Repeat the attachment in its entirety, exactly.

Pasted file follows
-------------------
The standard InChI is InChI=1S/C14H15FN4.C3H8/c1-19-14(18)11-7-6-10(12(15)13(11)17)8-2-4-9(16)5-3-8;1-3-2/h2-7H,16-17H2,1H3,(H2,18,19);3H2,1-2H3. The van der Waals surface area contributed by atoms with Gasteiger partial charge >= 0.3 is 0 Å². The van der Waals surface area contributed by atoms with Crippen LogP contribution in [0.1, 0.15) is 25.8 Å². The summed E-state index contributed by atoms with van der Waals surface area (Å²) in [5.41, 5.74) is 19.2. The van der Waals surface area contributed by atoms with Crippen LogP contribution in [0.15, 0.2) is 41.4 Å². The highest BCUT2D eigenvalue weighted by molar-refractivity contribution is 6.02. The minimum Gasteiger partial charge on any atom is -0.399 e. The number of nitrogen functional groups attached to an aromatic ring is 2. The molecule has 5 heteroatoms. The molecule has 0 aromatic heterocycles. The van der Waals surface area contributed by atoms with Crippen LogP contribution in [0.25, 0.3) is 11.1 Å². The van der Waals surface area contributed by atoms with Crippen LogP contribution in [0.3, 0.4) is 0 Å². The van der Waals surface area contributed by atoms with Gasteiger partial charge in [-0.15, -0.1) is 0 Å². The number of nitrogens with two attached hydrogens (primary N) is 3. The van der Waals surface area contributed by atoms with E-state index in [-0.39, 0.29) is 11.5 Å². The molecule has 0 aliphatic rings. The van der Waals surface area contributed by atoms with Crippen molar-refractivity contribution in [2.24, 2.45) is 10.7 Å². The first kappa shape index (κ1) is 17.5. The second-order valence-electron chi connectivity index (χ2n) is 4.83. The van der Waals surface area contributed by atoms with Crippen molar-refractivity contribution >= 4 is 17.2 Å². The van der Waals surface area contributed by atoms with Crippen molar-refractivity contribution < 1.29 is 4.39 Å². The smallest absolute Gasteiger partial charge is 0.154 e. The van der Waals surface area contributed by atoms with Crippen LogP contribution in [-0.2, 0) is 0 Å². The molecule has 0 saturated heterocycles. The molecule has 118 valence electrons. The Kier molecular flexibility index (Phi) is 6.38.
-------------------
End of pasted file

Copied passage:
The standard InChI is InChI=1S/C14H15FN4.C3H8/c1-19-14(18)11-7-6-10(12(15)13(11)17)8-2-4-9(16)5-3-8;1-3-2/h2-7H,16-17H2,1H3,(H2,18,19);3H2,1-2H3. The van der Waals surface area contributed by atoms with Gasteiger partial charge >= 0.3 is 0 Å². The van der Waals surface area contributed by atoms with Crippen LogP contribution in [0.1, 0.15) is 25.8 Å². The summed E-state index contributed by atoms with van der Waals surface area (Å²) in [5.41, 5.74) is 19.2. The van der Waals surface area contributed by atoms with Crippen LogP contribution in [0.15, 0.2) is 41.4 Å². The highest BCUT2D eigenvalue weighted by molar-refractivity contribution is 6.02. The minimum Gasteiger partial charge on any atom is -0.399 e. The number of nitrogen functional groups attached to an aromatic ring is 2. The molecule has 5 heteroatoms. The molecule has 0 aromatic heterocycles. The van der Waals surface area contributed by atoms with Crippen LogP contribution in [0.25, 0.3) is 11.1 Å². The van der Waals surface area contributed by atoms with Crippen LogP contribution in [0.3, 0.4) is 0 Å². The van der Waals surface area contributed by atoms with Gasteiger partial charge in [-0.15, -0.1) is 0 Å². The number of nitrogens with two attached hydrogens (primary N) is 3. The van der Waals surface area contributed by atoms with E-state index in [-0.39, 0.29) is 11.5 Å². The molecule has 0 aliphatic rings. The van der Waals surface area contributed by atoms with Crippen molar-refractivity contribution in [2.24, 2.45) is 10.7 Å². The first kappa shape index (κ1) is 17.5. The second-order valence-electron chi connectivity index (χ2n) is 4.83. The van der Waals surface area contributed by atoms with Crippen molar-refractivity contribution >= 4 is 17.2 Å². The van der Waals surface area contributed by atoms with Crippen molar-refractivity contribution < 1.29 is 4.39 Å². The smallest absolute Gasteiger partial charge is 0.154 e. The van der Waals surface area contributed by atoms with Crippen LogP contribution in [-0.2, 0) is 0 Å². The molecule has 0 saturated heterocycles. The molecule has 118 valence electrons. The Kier molecular flexibility index (Phi) is 6.38.